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handouts - A Hsu Philosophy 21 Skepticism and Rationality...

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A. Hsu Philosophy 21 Fall 2008 Skepticism and Rationality Instructor : Andrew Hsu Dodd 359 825-6047 [email protected] ( Please put “Philosophy 21” in the subject line .) Office hours: TBA Assistants : Michael Lopez Eileen Nutting Alexandru Radulescu Course Description : We’ll study some problems in epistemology or theory of knowledge. We’ll focus on radical forms of skepticism according to which, e.g., knowledge is generally and absolutely impossible to achieve. Few people have embraced radical forms of skepticism, but they have fascinated many philosophers (and non-philosophers). We’ll try to understand why. We’ll begin the quarter by reading from an influential 17 th century work, Meditations on First Philosophy by the French philosopher Rene Descartes. The Meditations has inspired much reflection on skepticism. Later in the term, we will look at how some of Descartes’ successors have responded to skepticism. Although this approach will, I hope, give you a sense of the history of an important philosophical problem, our principal goal will not be historical or scholarly. Our principal goal will be to get a sense of some distinctively philosophical problems and ways of thinking about those problems. Readings : There is only one book you will need to buy for this course: Rene Descartes, Meditations on First Philosophy , translated and edited by John Cottingham. Cambridge: Cambridge University Press, 1986. We will also be reading some brief selections from other works that will be available on the course webpage. Course work : A midterm, final exam and term paper consisting of short essay questions to count equally towards your course grade. See the next item for an important qualification. Discussion sections : Your TA may at his/her discretion adjust the grade based on written work by up to one third of a letter grade in view of excellent contributions to discussion. 1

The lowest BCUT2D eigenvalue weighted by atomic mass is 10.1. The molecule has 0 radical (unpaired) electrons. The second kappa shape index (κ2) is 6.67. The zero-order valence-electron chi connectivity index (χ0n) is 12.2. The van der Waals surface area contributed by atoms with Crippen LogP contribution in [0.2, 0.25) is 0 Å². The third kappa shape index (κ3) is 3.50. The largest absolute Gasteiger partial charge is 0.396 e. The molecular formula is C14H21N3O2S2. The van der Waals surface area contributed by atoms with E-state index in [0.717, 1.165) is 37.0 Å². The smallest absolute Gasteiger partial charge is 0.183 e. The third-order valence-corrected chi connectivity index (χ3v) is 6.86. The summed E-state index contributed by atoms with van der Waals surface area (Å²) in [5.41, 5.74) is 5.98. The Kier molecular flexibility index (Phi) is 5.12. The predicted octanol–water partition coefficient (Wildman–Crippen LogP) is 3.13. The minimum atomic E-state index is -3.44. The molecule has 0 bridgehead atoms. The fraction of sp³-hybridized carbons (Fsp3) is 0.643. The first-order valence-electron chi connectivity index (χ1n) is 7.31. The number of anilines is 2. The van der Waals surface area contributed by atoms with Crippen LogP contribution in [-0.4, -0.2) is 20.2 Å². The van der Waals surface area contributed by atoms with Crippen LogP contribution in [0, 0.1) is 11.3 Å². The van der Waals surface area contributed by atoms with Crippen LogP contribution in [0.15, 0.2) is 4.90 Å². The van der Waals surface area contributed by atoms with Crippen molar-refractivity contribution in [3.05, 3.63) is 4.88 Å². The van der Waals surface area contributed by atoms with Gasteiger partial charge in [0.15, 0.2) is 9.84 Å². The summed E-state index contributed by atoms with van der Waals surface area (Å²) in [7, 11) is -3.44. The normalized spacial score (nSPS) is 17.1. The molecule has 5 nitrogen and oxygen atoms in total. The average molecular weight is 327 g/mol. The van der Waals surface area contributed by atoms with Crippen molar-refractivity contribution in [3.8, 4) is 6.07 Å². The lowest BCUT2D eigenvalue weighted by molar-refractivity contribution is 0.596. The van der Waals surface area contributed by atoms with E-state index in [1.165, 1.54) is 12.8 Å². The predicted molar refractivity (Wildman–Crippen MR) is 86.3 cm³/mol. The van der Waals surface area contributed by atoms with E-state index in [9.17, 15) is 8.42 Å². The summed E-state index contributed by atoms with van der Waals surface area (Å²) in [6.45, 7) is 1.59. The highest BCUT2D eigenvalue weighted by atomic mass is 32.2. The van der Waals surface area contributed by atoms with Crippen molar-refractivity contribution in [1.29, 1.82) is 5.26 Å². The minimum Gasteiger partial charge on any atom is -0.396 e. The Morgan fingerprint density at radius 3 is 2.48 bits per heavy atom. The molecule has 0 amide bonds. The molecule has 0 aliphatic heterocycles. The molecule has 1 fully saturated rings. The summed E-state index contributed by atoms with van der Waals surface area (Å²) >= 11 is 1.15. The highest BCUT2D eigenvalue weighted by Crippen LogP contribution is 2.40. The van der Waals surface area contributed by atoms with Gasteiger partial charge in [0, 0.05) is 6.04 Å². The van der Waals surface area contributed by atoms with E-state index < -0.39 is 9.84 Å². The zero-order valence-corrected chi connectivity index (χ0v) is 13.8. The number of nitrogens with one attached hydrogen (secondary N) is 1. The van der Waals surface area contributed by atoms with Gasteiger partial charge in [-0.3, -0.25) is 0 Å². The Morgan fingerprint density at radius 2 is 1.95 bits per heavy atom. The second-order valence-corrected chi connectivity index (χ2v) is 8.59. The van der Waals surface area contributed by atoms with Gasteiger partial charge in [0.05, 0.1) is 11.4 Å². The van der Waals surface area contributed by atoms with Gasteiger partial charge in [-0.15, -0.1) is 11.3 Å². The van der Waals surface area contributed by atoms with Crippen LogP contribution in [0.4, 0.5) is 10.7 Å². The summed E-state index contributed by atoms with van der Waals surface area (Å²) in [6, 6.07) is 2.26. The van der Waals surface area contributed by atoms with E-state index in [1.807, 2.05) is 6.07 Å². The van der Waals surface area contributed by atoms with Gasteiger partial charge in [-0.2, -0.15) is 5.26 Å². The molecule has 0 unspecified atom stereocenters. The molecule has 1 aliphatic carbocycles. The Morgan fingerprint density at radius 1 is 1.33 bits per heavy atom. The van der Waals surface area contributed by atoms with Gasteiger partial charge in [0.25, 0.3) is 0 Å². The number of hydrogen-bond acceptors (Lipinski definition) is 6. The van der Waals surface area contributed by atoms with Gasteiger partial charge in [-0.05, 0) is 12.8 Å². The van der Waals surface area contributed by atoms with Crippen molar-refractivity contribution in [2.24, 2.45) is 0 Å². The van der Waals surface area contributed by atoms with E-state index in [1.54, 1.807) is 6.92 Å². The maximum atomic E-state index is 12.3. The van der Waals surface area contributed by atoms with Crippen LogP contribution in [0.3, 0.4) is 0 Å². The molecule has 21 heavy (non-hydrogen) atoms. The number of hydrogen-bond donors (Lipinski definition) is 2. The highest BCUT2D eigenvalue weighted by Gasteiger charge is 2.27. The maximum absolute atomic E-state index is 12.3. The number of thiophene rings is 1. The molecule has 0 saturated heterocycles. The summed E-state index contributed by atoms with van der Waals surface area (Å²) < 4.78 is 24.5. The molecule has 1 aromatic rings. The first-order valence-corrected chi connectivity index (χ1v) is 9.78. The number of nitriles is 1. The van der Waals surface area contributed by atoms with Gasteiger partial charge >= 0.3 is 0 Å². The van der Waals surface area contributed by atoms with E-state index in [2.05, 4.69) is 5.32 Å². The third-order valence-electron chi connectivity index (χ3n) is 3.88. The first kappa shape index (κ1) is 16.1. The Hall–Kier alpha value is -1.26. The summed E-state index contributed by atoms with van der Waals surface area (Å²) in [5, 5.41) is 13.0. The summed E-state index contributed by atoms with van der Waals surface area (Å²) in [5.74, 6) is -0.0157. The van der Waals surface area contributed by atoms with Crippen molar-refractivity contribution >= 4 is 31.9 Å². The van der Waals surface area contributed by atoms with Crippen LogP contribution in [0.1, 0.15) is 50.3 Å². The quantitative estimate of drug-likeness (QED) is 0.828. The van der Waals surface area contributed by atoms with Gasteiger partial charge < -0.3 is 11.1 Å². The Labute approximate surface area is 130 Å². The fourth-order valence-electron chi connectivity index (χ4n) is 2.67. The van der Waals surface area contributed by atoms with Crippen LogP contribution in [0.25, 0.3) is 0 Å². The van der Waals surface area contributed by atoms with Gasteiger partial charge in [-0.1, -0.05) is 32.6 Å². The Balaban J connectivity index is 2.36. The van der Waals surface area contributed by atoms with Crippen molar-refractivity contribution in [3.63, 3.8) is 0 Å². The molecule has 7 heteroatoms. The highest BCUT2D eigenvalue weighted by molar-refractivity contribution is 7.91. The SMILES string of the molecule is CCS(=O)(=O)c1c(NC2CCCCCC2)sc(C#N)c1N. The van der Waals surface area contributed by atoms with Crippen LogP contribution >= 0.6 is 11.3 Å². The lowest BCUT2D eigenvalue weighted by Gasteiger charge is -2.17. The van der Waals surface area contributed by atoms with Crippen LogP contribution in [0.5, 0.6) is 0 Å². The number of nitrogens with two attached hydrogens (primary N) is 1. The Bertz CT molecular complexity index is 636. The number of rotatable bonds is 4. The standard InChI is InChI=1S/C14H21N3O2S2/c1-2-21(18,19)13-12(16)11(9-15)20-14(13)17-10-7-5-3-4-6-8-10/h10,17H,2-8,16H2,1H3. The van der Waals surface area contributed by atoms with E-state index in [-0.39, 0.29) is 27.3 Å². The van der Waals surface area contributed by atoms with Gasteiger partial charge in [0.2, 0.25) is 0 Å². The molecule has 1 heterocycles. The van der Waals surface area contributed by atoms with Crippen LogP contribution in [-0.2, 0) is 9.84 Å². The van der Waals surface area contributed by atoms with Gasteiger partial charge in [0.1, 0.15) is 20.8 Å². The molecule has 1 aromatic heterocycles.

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A. Hsu Philosophy 21 Fall 2008 Readings—I First reading assignment : Colin McGinn, Shakespeare’s Philosophy , pp. 61-65 Rene Descartes, Meditation I, pp. 12-15 and Objections and Replies, pp. 63-67. Although the volume of reading is small, you may find it hard going at times, especially as we go further into the Meditations . You should plan on doing the readings a couple of times: once on your own before lecture and once again after lecture. You will find some questions to consider when you are doing the readings on the course web page. Other readings (optional): John Cottingham, the editor and translator of our edition of the Meditations, has provided a historical overview of Descartes life and works in the General Introduction (pp. xviii- xxxviii) And the distinguished philosopher Bernard Williams gives an interpretation of Descartes’ project in the Meditations in his Introductory Essay (pp. vii-xvii).
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